WASHINGTON – Repeat testing for anthrax is unnecessary in facilities decontaminated following the 2001 anthrax (search) attacks, a new analysis said Friday.
The report came from a group of federal health, safety and security agencies working with the Postal Service (search).
Five people died and several were sickened following the anthrax-by-mail attacks and postal facilities in Washington, New Jersey and elsewhere were decontaminated. No one has been arrested in the cases.
The Government Accountability Office (search) had asked the post office to reassess the risk levels to employees and customers in affected facilities.
The new report, concluding further testing is not needed, was prepared by the Postal Service working with the Centers for Disease Control and Prevention, Environmental Protection Agency, Occupational Safety and Health Administration, American Postal Workers Union, the National Association of Letter Carriers, the National Postal Mail Handlers Union and the National Rural Letter Carriers Association, postal officials said.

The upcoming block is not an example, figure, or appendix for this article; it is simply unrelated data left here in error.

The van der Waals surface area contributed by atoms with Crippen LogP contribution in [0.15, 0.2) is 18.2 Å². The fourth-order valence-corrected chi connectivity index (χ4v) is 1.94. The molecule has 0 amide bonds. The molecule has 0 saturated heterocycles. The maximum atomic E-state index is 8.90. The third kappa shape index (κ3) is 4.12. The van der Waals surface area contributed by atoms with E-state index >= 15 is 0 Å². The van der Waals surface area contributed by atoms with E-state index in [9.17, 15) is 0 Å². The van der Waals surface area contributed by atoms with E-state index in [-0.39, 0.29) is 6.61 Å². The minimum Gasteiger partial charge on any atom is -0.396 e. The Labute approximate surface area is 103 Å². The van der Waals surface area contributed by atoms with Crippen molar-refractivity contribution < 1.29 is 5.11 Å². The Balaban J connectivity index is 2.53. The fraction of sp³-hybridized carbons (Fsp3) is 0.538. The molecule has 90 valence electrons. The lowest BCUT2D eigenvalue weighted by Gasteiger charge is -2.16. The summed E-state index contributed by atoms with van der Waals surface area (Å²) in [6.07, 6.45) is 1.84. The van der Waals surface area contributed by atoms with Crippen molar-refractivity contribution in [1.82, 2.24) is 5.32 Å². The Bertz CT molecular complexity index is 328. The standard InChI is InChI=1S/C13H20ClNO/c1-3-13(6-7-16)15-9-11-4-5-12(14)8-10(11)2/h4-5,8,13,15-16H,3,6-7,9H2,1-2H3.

Continued illness tracking by the Postal Service and federal, state and local health agencies found no evidence of inhalation or cutaneous anthrax in postal employees or customers since November 2001; the post office said.
The agency is installing anthrax detection equipment in mail handling facilities across the country in hopes of detecting any future attack early and preventing spread of the disease.